London’s corporate services committee (CSC) is endorsing some tax savings for London homeowners.
CSC chair and Coun. Josh Morgan says the average property in London should see a 2.7 per cent increase, but taxes are distributed differently among residential, farm, commercial and industrial classes.
“For a residential homeowner, who would’ve been expecting to face, on average, a 2.7 per cent increase, they are actually going to face a 1.2 per cent increase because of, essentially, two things,” said Morgan.
“One, we’re using our tax ratios to adjust things. Two, the property values of residential homes are not increasing as fast as, say, commercial entities.”
Morgan says the city’s favourable position when it comes to education taxes allows them to find some relief for residents through tax ratios and targeted relief.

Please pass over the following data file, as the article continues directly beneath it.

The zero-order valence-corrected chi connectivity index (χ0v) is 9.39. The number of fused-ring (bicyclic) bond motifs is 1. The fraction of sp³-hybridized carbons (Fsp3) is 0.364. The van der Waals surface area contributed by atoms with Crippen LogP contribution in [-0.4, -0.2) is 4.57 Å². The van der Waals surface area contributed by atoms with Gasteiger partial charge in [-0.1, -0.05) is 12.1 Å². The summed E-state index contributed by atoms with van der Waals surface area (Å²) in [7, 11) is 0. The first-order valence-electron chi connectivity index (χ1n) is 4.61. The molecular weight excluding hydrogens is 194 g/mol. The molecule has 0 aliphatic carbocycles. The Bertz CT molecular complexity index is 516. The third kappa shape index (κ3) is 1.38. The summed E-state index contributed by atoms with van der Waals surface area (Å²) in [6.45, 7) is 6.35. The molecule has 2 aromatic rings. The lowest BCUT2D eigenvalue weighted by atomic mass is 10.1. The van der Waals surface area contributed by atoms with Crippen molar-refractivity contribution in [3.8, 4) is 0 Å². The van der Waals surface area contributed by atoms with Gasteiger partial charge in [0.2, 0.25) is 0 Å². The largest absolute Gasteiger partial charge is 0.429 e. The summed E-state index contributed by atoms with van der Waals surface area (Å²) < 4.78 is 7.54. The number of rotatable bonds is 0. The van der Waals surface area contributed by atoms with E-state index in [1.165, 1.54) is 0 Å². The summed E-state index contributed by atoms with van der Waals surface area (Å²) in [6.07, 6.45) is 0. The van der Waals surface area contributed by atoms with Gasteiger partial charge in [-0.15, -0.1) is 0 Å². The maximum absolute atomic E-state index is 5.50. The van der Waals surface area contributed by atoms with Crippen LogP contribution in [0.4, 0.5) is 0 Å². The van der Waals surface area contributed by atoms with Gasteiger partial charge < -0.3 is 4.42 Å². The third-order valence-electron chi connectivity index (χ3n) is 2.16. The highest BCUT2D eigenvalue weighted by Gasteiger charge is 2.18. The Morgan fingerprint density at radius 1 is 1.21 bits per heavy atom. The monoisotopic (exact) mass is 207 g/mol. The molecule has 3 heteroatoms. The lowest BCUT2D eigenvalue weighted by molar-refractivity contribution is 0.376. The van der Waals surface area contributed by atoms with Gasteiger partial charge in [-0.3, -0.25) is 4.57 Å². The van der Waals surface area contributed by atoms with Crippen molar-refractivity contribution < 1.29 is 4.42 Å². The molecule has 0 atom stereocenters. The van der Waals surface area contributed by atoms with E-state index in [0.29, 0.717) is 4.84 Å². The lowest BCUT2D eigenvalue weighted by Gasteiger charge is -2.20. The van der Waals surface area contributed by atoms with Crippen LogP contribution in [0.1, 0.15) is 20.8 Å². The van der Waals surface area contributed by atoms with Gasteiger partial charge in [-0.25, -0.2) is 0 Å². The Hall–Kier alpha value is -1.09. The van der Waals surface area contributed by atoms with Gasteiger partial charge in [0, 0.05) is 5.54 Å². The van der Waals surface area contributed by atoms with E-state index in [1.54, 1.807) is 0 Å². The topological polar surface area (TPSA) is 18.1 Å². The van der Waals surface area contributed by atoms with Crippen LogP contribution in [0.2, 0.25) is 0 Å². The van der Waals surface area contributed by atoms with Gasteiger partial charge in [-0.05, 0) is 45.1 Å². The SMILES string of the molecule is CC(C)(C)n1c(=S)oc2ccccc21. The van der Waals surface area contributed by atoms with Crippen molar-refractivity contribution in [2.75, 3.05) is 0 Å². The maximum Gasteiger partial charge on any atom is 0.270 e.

“I can tell you the previous council — by previous council I mean two councils ago — targeted a large proportion of those benefits towards the industrial and commercial classes to the disadvantage of the residential classes, and so that’s being balanced out over time,” he explained.
Morgan says exactly how much more a homeowner will pay this year is dependent on how much their property value is increasing.
Multi-residential properties, for example, will face a 1.6 per cent increase, while commercial properties face a 4.5 per cent hike. Morgan says that larger-than-expected increase is due in part to the way those properties have appreciated.
The property tax rates still require final approval from the full council.
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